I guess this just all adds to the mystery of how it’s going to go and what’s going to happen, because you’re starting to go back to having these diverse backgrounds and what the guys’ skills are, and a lot of these things are still relatively new. I guess when the event kicks off, who knows who’s going to win or who’s going to pull something big? It’s kind of diverse again in a way.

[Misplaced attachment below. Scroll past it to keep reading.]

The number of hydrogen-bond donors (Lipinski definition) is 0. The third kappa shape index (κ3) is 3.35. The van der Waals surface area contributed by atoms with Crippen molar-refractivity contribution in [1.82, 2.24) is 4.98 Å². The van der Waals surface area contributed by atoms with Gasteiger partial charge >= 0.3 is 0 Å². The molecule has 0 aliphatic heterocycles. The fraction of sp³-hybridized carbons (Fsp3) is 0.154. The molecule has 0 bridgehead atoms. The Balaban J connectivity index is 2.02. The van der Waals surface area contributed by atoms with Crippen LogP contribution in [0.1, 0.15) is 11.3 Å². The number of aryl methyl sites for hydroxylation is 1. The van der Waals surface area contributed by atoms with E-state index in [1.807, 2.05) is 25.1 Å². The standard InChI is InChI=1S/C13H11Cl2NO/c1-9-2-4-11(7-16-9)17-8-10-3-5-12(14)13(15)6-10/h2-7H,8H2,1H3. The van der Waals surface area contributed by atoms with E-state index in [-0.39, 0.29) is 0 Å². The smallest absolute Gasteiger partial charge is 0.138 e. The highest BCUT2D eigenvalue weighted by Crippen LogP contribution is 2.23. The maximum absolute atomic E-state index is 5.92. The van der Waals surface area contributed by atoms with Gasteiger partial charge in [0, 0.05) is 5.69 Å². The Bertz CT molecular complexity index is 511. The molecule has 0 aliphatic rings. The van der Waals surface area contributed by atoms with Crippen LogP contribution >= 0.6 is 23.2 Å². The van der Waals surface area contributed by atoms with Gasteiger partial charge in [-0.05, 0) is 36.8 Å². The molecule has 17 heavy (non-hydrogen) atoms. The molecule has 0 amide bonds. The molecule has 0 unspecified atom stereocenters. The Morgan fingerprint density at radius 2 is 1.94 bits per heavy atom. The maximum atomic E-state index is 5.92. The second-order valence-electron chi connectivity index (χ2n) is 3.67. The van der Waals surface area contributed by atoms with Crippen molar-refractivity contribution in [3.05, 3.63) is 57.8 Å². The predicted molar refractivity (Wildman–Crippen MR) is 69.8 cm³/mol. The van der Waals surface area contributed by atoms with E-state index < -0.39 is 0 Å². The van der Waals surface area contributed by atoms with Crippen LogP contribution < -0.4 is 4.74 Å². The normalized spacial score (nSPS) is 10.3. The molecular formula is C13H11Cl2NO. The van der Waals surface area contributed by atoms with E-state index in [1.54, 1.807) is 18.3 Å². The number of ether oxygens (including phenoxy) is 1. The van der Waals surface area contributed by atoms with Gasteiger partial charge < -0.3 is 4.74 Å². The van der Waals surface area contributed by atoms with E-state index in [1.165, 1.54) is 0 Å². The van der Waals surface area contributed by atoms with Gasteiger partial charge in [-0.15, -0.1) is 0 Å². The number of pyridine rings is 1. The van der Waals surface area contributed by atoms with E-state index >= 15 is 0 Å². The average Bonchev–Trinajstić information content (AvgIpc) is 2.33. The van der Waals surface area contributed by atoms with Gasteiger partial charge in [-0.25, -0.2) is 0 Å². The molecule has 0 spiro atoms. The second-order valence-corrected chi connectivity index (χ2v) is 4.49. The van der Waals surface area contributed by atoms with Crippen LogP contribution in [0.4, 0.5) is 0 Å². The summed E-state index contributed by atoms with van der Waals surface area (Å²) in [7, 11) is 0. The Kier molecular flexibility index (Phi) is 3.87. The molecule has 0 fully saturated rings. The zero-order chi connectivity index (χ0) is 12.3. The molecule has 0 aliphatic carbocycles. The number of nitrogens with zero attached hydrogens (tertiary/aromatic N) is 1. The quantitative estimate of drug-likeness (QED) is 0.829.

Instead of everything being 75 feet, exactly the same takeoff, we have two different lifts for 75 feet. We’ve got a 120-footer. We’ve got a 45-footer. We have two different types of front flip ramps. We have a double backflip booter that’s so good you literally you could warm up with the double backflip then you could ride into double backflip kiss-of-deaths and stuff like that. Every jump has a different degree of difficulty on it for what tricks you’re going to do. It has been really cool to bring in old school guys like Drake McElroy. As much as I’d like to make the degree of difficulties and stuff, that’s not my place, we have some guys like that that want to help. I just got a call last week from Mat Hoffman and he’s like, “How can I be involved?” We’re like, “Dude, come on down! Get on the floor and announce this thing.” Even to our announcing crew, you’ve got Tony Hawk. You’ve got Todd Richards who is an Olympic snowboarder. TJ Lavin is back. He was floored last year, and that was awesome to see. Someone that’s been involved with BMX his whole life. He was like, “What the hell is going on?” That’s cool. That’s what we want. There’s just so many guys that want to be a part of it. Just the progression, it’s been cool.